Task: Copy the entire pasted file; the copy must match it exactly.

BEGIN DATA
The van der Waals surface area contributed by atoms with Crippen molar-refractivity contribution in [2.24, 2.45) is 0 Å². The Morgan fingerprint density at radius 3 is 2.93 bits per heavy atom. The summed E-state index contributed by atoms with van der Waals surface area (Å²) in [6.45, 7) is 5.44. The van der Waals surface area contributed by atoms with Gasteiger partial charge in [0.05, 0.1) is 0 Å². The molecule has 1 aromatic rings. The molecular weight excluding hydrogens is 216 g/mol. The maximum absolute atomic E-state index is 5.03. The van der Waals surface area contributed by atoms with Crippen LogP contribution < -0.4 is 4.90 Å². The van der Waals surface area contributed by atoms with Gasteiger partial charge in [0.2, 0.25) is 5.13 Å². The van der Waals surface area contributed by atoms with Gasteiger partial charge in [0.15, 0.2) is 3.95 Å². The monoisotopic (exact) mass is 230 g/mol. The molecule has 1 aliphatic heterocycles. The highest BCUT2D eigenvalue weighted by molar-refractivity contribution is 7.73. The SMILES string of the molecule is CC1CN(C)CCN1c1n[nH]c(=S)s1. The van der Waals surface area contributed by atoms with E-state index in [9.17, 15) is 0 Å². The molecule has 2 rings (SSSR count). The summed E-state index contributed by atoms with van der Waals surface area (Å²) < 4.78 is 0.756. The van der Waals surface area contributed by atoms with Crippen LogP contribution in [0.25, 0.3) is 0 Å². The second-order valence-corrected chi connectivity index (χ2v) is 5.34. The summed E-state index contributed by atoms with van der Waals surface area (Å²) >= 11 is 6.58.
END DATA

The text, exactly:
The van der Waals surface area contributed by atoms with Crippen molar-refractivity contribution in [2.24, 2.45) is 0 Å². The Morgan fingerprint density at radius 3 is 2.93 bits per heavy atom. The summed E-state index contributed by atoms with van der Waals surface area (Å²) in [6.45, 7) is 5.44. The van der Waals surface area contributed by atoms with Gasteiger partial charge in [0.05, 0.1) is 0 Å². The molecule has 1 aromatic rings. The molecular weight excluding hydrogens is 216 g/mol. The maximum absolute atomic E-state index is 5.03. The van der Waals surface area contributed by atoms with Crippen LogP contribution < -0.4 is 4.90 Å². The van der Waals surface area contributed by atoms with Gasteiger partial charge in [0.2, 0.25) is 5.13 Å². The van der Waals surface area contributed by atoms with Gasteiger partial charge in [0.15, 0.2) is 3.95 Å². The monoisotopic (exact) mass is 230 g/mol. The molecule has 1 aliphatic heterocycles. The highest BCUT2D eigenvalue weighted by molar-refractivity contribution is 7.73. The SMILES string of the molecule is CC1CN(C)CCN1c1n[nH]c(=S)s1. The van der Waals surface area contributed by atoms with E-state index in [9.17, 15) is 0 Å². The molecule has 2 rings (SSSR count). The summed E-state index contributed by atoms with van der Waals surface area (Å²) < 4.78 is 0.756. The van der Waals surface area contributed by atoms with Crippen LogP contribution in [0.25, 0.3) is 0 Å². The second-order valence-corrected chi connectivity index (χ2v) is 5.34. The summed E-state index contributed by atoms with van der Waals surface area (Å²) >= 11 is 6.58.